NASHVILLE, Tenn. - Emergency crews battled flames bellowing from the inside of a plane Saturday morning. Luggage, equipment and bodies were spread out across the runway at Nashville International Airport. It was a tragic scene, but fortunately it was all a drill.
Every three years the FAA has mandated that Nashville International Airport conduct a full scale emergency preparedness drill, complete with explosions, fire and lots of fake blood.
The victims Saturday were students from McGavock High School.
"I was glad I wasn't dead at least but I'm going to Summit Hospital, so I have second degree burns on my hands and arms but I'm excited," senior, Jordan Scales said.
Before the drill each victim was given a card with information on it.
"I actually have a deep laceration from eye to ear and I'm going to be falling in and out of consciousness," explained Scales.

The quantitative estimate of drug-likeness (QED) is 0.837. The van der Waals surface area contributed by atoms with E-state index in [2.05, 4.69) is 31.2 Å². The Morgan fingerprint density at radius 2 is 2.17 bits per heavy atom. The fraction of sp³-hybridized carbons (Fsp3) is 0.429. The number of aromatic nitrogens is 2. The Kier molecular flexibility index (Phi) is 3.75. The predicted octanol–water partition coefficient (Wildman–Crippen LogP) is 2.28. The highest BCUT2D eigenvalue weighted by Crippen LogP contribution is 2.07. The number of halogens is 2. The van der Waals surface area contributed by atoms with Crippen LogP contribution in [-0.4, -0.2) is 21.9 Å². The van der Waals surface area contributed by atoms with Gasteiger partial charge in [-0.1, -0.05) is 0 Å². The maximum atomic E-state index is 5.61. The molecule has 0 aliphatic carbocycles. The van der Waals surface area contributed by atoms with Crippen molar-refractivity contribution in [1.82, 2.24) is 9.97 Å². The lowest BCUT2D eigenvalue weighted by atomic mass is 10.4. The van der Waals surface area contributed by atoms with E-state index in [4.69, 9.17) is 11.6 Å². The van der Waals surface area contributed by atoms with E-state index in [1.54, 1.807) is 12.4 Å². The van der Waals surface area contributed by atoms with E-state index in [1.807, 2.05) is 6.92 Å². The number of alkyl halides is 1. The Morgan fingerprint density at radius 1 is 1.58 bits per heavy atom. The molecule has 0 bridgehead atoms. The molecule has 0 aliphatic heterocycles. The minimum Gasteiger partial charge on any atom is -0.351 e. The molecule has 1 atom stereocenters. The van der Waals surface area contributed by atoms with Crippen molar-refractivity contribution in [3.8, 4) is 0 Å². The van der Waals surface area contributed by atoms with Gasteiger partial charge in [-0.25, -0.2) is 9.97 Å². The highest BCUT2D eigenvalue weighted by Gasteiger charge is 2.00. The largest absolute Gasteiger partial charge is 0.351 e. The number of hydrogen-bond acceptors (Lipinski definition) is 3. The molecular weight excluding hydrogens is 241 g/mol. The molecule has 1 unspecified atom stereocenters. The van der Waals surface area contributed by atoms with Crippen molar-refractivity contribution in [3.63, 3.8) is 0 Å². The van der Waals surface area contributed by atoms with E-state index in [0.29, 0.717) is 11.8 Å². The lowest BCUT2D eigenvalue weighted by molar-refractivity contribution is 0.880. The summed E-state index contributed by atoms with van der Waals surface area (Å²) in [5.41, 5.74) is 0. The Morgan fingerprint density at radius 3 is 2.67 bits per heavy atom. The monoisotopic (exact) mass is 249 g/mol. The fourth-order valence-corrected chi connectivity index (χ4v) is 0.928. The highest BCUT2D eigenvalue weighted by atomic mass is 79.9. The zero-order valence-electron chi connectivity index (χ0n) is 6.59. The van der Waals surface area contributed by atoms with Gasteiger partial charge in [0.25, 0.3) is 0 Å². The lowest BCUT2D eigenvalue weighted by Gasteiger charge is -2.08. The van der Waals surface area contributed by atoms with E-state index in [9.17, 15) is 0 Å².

The accident simulated two aircrafts colliding on the runway; the first emergency truck had less than a minute to respond.
"I saw the response. It was a good response but in this situation there's always something you can work on, something you can do better," Airport Authority Captain Thomas Quarles said.
Quarles kept a close eye on how everything unfolded.
"The crowds are there,” Quarles said. “They're triaging to three different categories; minor, major and severe of their injuries."
The goal was to test the effectiveness of the airport as well as federal, state and local agencies during an emergency.
The drill didn't stop at the airport. After the triage, the victims were taken to several hospitals throughout the area where first responders also participated in the drill.